Postmodernism, Foucault and Chinese translation

foucault head in hands

I attended a meeting recently at University of Auckland where I found myself in muttered exclamation “Don’t go there!” when a young lecturer ventured to assert the postmodernist* idea that there can be no wrong translations. It reminded me of childish journalists describing themselves as entertainers who seek balance because there is no such thing as truth. Ughhh!! Pomo, like all religions, has a lot to answer for. The moderator looked worried that he might have to deal with an interjecting idiot, me. But I buttoned my lip from there on and managed to keep smiling.

Anyway, it put me in mind of a translation I did many moons ago of Yang Nianqun where he used Foucault to examine the Regionalization of Confucianism. (“Regionalization of Confucian Learning. Intellectual Groups and Confucianism as Historical Discourse.” Contemporary Chinese Thought, Spring 2000, Vol 31, No. 3  Spring Issue, M E Sharpe, New York)

There were tricky issues in the translation and it was another good lesson for me in the fundamental importance of collaboration in translation. We had good discussions between author, translator and academic editor. Any translator who thinks they are an island to themselves is an island to themselves.

One of the biggest issues was how to translate the many references to Foucault which Yang quoted. He had read and understood the Chinese version of Foucault (translated from the French) and I thought it was important to translate this Chinese version back into English; after all, the point of my translation was to give English readers an idea of what Yang thought. Yang had based his writing on the Chinese version, not the French, and certainly not any “approved” English version.

However, the academic editor at Leuven University decided that we should use the approved English translation of Foucault. So I went to the library, matched the English passages of Foucault with the corresponding Chinese passages, and voila “cut and paste”. Pity, but there it is. And the point of the story? It illustrates a typical postmodern approach to scholarship: “Ah it doesn’t matter. Truth is all relative. Let’s just get it done. My next promotion is assured when I play the game.”

Another lesson for me was Yang’s flowery language and whether I should adopt a flowery translation or a simple one. When I asked Yang why he used a flowery register, he replied that it was important in the Chinese context that the language sound educated, that there were references to the classics and that this way his readers would be more convinced by him. Rhetorical devices like this certainly weren’t necessarily the route to academic success in the west at that time (pomo excluded again of course where a parade of the jargon is de rigueur even if you or Alan Sokal or anyone else has no idea what it means). In the event, we decided to keep the translation as readable and simple as possible. I thought it was a good decision at the time, but now that I look back on it, it might have been better to portray it in all its postmodern clothes to see if they fit the emperor.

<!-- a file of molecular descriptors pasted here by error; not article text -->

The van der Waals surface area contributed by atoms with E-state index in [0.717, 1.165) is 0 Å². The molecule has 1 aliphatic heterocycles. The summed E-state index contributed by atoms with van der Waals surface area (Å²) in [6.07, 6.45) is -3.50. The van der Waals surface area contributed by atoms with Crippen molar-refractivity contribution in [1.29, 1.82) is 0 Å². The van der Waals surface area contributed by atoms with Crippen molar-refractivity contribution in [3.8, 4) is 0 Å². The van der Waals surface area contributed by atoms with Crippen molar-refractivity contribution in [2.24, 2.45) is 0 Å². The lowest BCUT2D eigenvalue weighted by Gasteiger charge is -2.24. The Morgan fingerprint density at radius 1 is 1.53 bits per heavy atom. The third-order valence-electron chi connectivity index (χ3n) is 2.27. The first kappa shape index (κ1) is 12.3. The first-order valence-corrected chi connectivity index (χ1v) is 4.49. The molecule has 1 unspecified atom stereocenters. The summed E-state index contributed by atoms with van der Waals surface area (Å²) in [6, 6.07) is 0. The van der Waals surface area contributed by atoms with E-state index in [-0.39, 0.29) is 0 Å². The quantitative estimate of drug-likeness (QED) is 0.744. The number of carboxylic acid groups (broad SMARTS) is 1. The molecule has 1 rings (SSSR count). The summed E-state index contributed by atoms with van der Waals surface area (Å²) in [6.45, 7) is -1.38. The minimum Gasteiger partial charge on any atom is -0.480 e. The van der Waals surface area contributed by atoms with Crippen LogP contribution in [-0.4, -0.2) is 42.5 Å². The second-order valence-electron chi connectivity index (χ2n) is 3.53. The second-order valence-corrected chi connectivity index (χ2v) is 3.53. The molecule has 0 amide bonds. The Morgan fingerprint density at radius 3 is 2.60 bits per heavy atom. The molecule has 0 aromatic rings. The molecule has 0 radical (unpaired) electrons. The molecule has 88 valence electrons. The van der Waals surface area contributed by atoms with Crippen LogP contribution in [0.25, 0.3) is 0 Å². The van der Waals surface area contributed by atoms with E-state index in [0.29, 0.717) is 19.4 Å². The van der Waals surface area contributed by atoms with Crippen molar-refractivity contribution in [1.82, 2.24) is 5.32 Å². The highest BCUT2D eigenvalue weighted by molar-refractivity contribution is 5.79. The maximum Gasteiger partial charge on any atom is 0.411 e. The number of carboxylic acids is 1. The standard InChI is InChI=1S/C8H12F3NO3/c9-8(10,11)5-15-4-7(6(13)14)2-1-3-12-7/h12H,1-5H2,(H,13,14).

For the record, the Chinese version of Foucault made much more sense to me as a clear piece of writing than the jargon-laden English version. Maybe the Chinese translators had also done a simplification job? Unfortunately my French is not good enough to know. Hmmm, another PhD in there for someone.

* Postmodernism is the silly belief that there can be no objective truth and that all opinions are valid. It’s usually loved by social workers who don’t understand science. If you think I’m kidding, see this appalling piece by Emily Keddell. And here’s my comment which Emily refused to publish on her blog (she then blocked me on Twitter, sob sob). My comment had written support from other academics in NZ who thought she should have published it:

I’m sorry that your theoretical framework gets in the way of what you want to say. Social work writing seems to the last bastion of postmodernism. There are in fact objective facts. The problem for the policy maker is deciding which of them is relevant. Your task as a good writer is to sum up your point of view in 300 words or less, put that in the introduction and then argue the case.

Postmodernism was nicely blown out of the water by Alan Sokal in this little sting. The photo above is Michel Foucault rightly holding his head in his hands. He’s a good postmodernist who naturally says he’s not a postmodernist. People write PhD’s about this.


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